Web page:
HOW TO COME FIRST IN THE SEARCH FOR A RENTAL PROPERTY.

With more and more people moving to our leafy city after realising how great it really is, the property market has been tight. And according to the Domain Rental Report for the December quarter, Canberra is now the most expensive capital city to rent, surpassing Sydney for the first time in 11 years. Back in December 2013, the average rent for a house in the Canberra region was $430 per week. Fast forward to December 2018, the median weekly house rent was $560.

This time of the year there is traditionally an increase in demand for rental properties as a new wave of students and professionals move to the capital. Independent Property Management has already begun to see a large number of enquiries from potential tenants who are on the hunt for new rental accommodation.

Currently, our vacancy rate is at 0.41%. But what does this mean exactly? A vacancy rate is the percentage of rental properties out there that are vacant or empty.

So with all this competition in the air, you want to stand above everyone else and give yourself the best opportunity to secure a new home. We spoke to Property Manager Renee Bink, to find out how you can improve your chances of securing a new place. Continue reading

Last minute Christmas gifts for the home

Tis the season of giving. But before you reach for that good old bottle of vino, box of handcrafted premium chocolate or velvety hand cream, consider a present that lasts all year long – and perhaps beyond.

The best gifts are the one’s that keep on giving – welcome additions that serve a purpose and become a much-loved practical part of the home.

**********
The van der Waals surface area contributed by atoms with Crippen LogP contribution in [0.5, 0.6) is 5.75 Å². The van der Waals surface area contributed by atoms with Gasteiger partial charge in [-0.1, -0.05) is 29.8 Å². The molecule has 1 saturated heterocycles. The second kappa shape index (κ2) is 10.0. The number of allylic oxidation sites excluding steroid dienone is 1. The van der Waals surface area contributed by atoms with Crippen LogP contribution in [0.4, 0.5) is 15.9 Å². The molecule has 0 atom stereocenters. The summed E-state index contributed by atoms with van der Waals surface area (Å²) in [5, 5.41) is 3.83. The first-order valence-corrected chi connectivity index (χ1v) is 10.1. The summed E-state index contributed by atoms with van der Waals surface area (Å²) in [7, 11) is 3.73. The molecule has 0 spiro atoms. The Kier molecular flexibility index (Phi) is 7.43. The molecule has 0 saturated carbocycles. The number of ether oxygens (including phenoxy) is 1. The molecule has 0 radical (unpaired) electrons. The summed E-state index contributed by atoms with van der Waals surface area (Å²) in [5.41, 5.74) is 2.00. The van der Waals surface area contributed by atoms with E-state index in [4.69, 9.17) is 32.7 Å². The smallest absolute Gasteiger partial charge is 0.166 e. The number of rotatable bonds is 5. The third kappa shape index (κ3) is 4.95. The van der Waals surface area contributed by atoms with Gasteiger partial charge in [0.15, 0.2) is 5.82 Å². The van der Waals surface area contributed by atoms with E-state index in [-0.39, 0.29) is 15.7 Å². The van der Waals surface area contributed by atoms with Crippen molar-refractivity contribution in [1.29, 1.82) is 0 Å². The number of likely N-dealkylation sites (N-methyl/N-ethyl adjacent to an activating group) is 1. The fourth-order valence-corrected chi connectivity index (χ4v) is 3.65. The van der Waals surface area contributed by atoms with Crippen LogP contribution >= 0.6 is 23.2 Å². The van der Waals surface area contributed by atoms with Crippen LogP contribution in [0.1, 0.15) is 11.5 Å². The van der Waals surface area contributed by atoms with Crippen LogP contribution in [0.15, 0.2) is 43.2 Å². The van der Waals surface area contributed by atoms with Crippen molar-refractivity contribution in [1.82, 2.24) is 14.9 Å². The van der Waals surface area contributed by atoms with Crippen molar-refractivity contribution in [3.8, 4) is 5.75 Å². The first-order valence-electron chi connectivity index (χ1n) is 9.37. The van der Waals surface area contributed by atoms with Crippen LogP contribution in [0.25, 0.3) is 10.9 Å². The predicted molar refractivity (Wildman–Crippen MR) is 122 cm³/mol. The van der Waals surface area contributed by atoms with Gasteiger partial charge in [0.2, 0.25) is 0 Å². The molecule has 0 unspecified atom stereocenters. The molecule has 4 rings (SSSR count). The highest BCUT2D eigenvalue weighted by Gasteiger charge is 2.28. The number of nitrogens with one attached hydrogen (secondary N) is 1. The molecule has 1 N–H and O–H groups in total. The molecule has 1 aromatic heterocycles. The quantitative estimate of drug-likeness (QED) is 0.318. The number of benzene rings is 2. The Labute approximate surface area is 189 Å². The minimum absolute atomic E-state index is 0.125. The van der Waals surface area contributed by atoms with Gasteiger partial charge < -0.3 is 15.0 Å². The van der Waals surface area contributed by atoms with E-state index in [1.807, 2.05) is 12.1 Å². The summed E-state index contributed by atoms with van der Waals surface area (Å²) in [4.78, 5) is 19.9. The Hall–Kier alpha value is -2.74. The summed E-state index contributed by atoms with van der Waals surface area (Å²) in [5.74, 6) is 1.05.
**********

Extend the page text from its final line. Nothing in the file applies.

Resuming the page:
With only a week to go before Christmas, these gifts will help you complete your holiday shopping without a fuss and be sure to delight the house-proud.

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Vertical communities – the new way of living the high life

You may have noticed lots of new developments popping up all around Canberra. Either under construction or ready for launch, these much-anticipated developments are changing the way we live.

No, they are not James Packers newest Casino’s.

Nor more Westfield shopping centres.

They are the newly designed apartment buildings that are bringing more to the high life.

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Tenant responsibilities 101

Bob lives in a beautiful rental property in Canberra’s north. He has been in the property for just over 7 months and has never had an issue. Recently, Bob spotted a teeny tiny mouse running past his kitchen bench. Shocked and a little disgusted, Bob jumped on a chair and asked himself, “who is supposed to handle this situation?”.

Just like Bob, there are many tenants who are still confused about their tenancy responsibilities— especially tenants who are new to the ACT or first-time renters who don’t know what to expect. Most of these responsibilities are common across the board, however, sometimes there are additional tasks due to the type of property or tenancy agreement terms. For example, if the house has a precious hedge that the owner adores, it may be in your rental agreement that you look after it. Or if the house has a pool, you will need to ensure it doesn’t turn green—who would want a green pool anyway?

A tenant who doesn’t meet their responsibilities risks breaching their tenancy agreement; this can result in being issued a notice to remedy or even eviction.

On the other hand, if you look after your rental properly, it will show the owner that you care about their property and will help to create a respectful relationship between you both. It will also reflect well on your rental history, so the next time you apply for a rental property, your property manager will reference that you adhered to your responsibilities as a tenant.

ACT Real Estate Institute Residential Property Manager of the Year, Renee Bink, gives us the low down of the most common responsibilities that you may not be aware of.

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24 Hours in the Life of a Strata Manager

Strata management is just like a stage play—a lot of behind the scenes work to produce an enjoyable and seamless client experience.

While we may see them walking around the property, taking photos and talking to building managers and executive committees (ECs), many people still don’t fully understand exactly what strata managers do.

We asked Teagan Brissett, Strata Manager at Independent Property Group to share 24 hours with us to see what really happens behind the curtain.

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